Mariposa Pussypaws

Mariposa Pussypaws Plant Information


Mariposa Pussypaws grows in the following 1 states:

California

Cistanthe pulchella (formerly Calyptridium pulchellum) is a rare species of flowering plant in the purslane family known by the common name Mariposa pussypaws. It is endemic to the Sierra Nevada foothills of central California, where it is known from only a few scattered occurrences. It grows on barren patches of granite gravel in woodland and grasslands. It is a federally listed threatened species.

It is a very small red-green annual plant radiating spreading stems a few centimeters long. There is a basal rosette of tiny, thick leaves. The inflorescence is a number of spherical clusters of rose-colored petals and thin sepals. The fruit is a tiny translucent capsule containing one or two seeds.
In 2007, there were about 9 or 10 occurrences of the plant, with some occurrences made up of two or more small populations. The total population number varies year to year, generally because of the influence of local weather changes on the germination of seeds and the growth of seedlings. Past total population estimates varied from 1680 to nearly 3000 individuals. Some populations are located on private land and have not been surveyed in many years. Others are quite variable in size, increasing from 58 to 770 individuals, or decreasing from hundreds of plants to only 3.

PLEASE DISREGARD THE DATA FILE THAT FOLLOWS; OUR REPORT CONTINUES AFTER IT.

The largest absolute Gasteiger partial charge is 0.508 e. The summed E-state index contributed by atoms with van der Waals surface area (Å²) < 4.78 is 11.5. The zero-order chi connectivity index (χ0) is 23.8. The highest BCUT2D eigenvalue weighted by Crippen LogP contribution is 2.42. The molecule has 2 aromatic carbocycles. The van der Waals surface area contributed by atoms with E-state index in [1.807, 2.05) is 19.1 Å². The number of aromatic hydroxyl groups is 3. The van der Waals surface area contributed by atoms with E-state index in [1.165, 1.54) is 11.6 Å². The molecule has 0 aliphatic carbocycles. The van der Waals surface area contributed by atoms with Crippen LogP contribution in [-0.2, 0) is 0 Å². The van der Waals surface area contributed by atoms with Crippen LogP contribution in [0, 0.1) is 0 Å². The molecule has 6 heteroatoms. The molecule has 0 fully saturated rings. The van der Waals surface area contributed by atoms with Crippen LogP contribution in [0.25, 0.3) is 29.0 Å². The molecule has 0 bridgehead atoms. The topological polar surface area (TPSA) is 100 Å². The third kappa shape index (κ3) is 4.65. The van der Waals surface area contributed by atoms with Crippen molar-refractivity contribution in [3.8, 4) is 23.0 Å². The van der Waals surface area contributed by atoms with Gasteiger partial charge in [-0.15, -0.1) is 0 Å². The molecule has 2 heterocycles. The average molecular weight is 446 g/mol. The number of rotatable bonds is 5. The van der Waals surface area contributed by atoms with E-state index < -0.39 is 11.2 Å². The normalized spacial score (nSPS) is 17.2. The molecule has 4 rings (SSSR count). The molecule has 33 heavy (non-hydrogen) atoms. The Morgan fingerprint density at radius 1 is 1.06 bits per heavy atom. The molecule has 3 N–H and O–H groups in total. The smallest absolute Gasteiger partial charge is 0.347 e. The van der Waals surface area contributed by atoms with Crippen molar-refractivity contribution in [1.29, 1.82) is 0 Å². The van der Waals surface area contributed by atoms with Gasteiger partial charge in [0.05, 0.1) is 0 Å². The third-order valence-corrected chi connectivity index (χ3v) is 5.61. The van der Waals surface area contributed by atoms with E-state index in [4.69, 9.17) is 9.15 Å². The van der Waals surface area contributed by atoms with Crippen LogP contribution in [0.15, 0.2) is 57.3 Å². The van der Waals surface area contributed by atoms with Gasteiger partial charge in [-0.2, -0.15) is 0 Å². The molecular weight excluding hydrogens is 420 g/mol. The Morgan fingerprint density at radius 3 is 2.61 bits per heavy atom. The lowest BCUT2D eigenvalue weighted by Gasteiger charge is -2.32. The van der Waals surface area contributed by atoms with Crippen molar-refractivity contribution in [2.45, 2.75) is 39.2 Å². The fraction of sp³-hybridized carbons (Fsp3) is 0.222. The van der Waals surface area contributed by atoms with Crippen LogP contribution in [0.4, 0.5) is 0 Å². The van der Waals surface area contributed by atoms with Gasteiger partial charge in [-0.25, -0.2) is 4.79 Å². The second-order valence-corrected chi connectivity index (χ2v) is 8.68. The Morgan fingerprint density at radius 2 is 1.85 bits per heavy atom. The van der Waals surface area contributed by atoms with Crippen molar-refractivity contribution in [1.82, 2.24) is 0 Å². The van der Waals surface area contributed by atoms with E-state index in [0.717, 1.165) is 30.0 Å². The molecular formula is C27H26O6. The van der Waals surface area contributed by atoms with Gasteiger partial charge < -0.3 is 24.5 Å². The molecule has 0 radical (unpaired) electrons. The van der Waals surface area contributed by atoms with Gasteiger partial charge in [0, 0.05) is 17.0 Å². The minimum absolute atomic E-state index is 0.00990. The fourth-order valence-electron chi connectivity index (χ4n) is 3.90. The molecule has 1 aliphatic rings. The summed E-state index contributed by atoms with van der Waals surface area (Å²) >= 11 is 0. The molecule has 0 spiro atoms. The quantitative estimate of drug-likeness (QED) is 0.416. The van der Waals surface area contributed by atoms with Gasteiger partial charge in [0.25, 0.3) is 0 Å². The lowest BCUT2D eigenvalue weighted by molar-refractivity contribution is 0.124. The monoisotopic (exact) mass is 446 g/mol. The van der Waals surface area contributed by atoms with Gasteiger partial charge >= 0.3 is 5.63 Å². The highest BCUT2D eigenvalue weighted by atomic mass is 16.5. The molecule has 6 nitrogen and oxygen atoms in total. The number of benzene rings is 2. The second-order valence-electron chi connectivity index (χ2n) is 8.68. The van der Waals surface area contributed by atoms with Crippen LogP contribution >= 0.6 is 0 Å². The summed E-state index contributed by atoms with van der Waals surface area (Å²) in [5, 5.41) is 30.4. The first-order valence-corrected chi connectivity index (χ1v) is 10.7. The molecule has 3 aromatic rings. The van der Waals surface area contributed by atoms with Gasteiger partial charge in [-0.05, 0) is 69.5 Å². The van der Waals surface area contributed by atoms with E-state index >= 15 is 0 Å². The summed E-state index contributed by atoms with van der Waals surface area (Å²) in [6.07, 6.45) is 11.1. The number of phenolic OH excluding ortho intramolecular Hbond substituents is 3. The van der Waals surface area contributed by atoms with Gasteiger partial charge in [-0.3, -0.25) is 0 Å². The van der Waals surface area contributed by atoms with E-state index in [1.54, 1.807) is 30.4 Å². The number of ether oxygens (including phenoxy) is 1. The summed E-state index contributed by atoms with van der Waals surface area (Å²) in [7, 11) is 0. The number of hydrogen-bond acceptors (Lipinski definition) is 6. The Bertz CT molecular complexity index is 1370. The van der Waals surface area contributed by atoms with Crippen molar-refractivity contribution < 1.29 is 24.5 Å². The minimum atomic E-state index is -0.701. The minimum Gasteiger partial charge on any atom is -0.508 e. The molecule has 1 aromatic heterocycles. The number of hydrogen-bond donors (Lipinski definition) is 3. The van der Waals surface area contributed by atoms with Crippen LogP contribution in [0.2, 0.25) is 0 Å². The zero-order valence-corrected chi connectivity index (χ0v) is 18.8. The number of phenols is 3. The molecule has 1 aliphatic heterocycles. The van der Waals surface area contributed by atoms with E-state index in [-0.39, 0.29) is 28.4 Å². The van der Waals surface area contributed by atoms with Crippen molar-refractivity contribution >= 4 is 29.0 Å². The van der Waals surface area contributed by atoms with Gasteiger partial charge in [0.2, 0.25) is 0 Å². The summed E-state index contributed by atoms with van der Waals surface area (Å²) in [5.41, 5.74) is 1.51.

A major threat to this species is habitat fragmentation; populations have been bisected by roads, dirtbike trails, and firebreaks. At least two populations are in the middle of residential subdivisions, or on the edges; these may be extirpated by now. Residential and commercial development continue to claim the habitat, as does the expansion of infrastructure to support the new development, including local services, utilities, and roads.Livestock are allowed to graze in some areas, but it is unknown if this affects the species. Since most of the populations are small, they are vulnerable to destruction from any one severe local event, such as drought or disease, and since the populations sometimes fall to very low numbers they are at risk for genetic bottlenecks and genetic drift.

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